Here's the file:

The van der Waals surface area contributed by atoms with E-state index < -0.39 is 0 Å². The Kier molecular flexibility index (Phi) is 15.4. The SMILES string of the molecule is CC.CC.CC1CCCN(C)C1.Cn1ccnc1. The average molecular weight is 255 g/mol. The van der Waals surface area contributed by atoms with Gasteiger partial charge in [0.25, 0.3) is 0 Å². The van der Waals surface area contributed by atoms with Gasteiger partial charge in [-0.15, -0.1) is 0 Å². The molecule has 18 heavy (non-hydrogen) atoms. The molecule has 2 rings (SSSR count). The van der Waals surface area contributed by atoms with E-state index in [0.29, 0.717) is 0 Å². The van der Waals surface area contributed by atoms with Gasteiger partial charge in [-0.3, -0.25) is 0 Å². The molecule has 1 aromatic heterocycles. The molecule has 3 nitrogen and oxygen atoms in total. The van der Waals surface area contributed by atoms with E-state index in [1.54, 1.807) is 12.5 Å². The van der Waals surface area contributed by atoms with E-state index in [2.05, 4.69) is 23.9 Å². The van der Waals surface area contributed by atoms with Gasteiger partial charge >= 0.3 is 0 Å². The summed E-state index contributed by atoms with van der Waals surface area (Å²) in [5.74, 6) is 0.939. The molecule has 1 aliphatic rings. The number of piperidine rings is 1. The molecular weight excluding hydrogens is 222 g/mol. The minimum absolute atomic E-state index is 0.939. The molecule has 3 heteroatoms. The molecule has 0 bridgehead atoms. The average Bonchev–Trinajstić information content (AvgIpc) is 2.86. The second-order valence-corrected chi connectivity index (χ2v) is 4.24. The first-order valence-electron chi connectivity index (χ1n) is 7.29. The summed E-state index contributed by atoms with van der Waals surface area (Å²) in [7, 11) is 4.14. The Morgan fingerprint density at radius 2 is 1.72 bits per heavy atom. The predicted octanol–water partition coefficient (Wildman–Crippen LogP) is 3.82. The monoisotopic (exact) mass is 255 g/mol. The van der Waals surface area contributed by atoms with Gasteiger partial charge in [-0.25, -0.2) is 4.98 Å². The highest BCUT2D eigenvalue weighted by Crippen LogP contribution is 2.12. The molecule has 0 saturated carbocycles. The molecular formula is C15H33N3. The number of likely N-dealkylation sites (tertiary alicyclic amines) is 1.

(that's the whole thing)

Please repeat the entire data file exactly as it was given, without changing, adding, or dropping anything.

The van der Waals surface area contributed by atoms with E-state index < -0.39 is 0 Å². The Kier molecular flexibility index (Phi) is 15.4. The SMILES string of the molecule is CC.CC.CC1CCCN(C)C1.Cn1ccnc1. The average molecular weight is 255 g/mol. The van der Waals surface area contributed by atoms with Gasteiger partial charge in [0.25, 0.3) is 0 Å². The van der Waals surface area contributed by atoms with Gasteiger partial charge in [-0.15, -0.1) is 0 Å². The molecule has 18 heavy (non-hydrogen) atoms. The molecule has 2 rings (SSSR count). The van der Waals surface area contributed by atoms with E-state index in [0.29, 0.717) is 0 Å². The van der Waals surface area contributed by atoms with Gasteiger partial charge in [-0.3, -0.25) is 0 Å². The molecule has 1 aromatic heterocycles. The molecule has 3 nitrogen and oxygen atoms in total. The van der Waals surface area contributed by atoms with E-state index in [1.54, 1.807) is 12.5 Å². The van der Waals surface area contributed by atoms with E-state index in [2.05, 4.69) is 23.9 Å². The van der Waals surface area contributed by atoms with Gasteiger partial charge >= 0.3 is 0 Å². The summed E-state index contributed by atoms with van der Waals surface area (Å²) in [5.74, 6) is 0.939. The molecule has 1 aliphatic rings. The number of piperidine rings is 1. The molecular weight excluding hydrogens is 222 g/mol. The minimum absolute atomic E-state index is 0.939. The molecule has 3 heteroatoms. The molecule has 0 bridgehead atoms. The average Bonchev–Trinajstić information content (AvgIpc) is 2.86. The second-order valence-corrected chi connectivity index (χ2v) is 4.24. The first-order valence-electron chi connectivity index (χ1n) is 7.29. The summed E-state index contributed by atoms with van der Waals surface area (Å²) in [7, 11) is 4.14. The Morgan fingerprint density at radius 2 is 1.72 bits per heavy atom. The predicted octanol–water partition coefficient (Wildman–Crippen LogP) is 3.82. The monoisotopic (exact) mass is 255 g/mol. The van der Waals surface area contributed by atoms with Gasteiger partial charge in [-0.25, -0.2) is 4.98 Å². The highest BCUT2D eigenvalue weighted by Crippen LogP contribution is 2.12. The molecule has 0 saturated carbocycles. The molecular formula is C15H33N3. The number of likely N-dealkylation sites (tertiary alicyclic amines) is 1.